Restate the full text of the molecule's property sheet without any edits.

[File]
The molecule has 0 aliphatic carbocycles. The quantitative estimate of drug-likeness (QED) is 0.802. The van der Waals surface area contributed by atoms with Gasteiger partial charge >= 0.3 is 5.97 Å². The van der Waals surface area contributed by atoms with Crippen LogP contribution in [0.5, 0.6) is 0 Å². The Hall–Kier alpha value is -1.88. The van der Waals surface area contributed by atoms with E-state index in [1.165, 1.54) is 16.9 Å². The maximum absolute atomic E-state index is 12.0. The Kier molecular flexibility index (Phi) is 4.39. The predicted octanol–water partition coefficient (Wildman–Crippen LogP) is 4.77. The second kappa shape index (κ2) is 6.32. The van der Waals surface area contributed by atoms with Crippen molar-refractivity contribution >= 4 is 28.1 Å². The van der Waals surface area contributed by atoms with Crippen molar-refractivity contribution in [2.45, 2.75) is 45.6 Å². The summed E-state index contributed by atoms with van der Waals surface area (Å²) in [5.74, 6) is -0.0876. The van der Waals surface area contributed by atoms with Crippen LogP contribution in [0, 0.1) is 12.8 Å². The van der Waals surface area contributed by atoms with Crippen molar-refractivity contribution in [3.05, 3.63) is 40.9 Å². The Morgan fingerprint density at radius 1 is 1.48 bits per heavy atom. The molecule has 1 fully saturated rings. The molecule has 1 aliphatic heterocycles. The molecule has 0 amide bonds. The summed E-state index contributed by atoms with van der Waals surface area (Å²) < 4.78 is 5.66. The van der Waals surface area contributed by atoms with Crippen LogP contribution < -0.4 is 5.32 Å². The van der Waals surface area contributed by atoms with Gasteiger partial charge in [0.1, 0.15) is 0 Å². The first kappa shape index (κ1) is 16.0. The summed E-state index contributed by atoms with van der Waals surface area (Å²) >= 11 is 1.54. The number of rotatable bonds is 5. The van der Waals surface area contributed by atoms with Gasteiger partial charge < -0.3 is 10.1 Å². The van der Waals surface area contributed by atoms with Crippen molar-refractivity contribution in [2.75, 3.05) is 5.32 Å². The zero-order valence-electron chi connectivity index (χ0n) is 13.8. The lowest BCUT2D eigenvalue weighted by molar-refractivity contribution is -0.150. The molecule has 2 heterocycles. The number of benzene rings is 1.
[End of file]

The molecule has 0 aliphatic carbocycles. The quantitative estimate of drug-likeness (QED) is 0.802. The van der Waals surface area contributed by atoms with Gasteiger partial charge >= 0.3 is 5.97 Å². The van der Waals surface area contributed by atoms with Crippen LogP contribution in [0.5, 0.6) is 0 Å². The Hall–Kier alpha value is -1.88. The van der Waals surface area contributed by atoms with E-state index in [1.165, 1.54) is 16.9 Å². The maximum absolute atomic E-state index is 12.0. The Kier molecular flexibility index (Phi) is 4.39. The predicted octanol–water partition coefficient (Wildman–Crippen LogP) is 4.77. The second kappa shape index (κ2) is 6.32. The van der Waals surface area contributed by atoms with Crippen molar-refractivity contribution >= 4 is 28.1 Å². The van der Waals surface area contributed by atoms with Crippen molar-refractivity contribution in [2.45, 2.75) is 45.6 Å². The summed E-state index contributed by atoms with van der Waals surface area (Å²) in [5.74, 6) is -0.0876. The van der Waals surface area contributed by atoms with Crippen LogP contribution in [0, 0.1) is 12.8 Å². The van der Waals surface area contributed by atoms with Crippen molar-refractivity contribution in [3.05, 3.63) is 40.9 Å². The Morgan fingerprint density at radius 1 is 1.48 bits per heavy atom. The molecule has 1 fully saturated rings. The molecule has 1 aliphatic heterocycles. The molecule has 0 amide bonds. The summed E-state index contributed by atoms with van der Waals surface area (Å²) < 4.78 is 5.66. The van der Waals surface area contributed by atoms with Crippen LogP contribution < -0.4 is 5.32 Å². The van der Waals surface area contributed by atoms with Gasteiger partial charge in [0.1, 0.15) is 0 Å². The first kappa shape index (κ1) is 16.0. The summed E-state index contributed by atoms with van der Waals surface area (Å²) >= 11 is 1.54. The number of rotatable bonds is 5. The van der Waals surface area contributed by atoms with Gasteiger partial charge < -0.3 is 10.1 Å². The van der Waals surface area contributed by atoms with Crippen molar-refractivity contribution in [2.75, 3.05) is 5.32 Å². The zero-order valence-electron chi connectivity index (χ0n) is 13.8. The lowest BCUT2D eigenvalue weighted by molar-refractivity contribution is -0.150. The molecule has 2 heterocycles. The number of benzene rings is 1.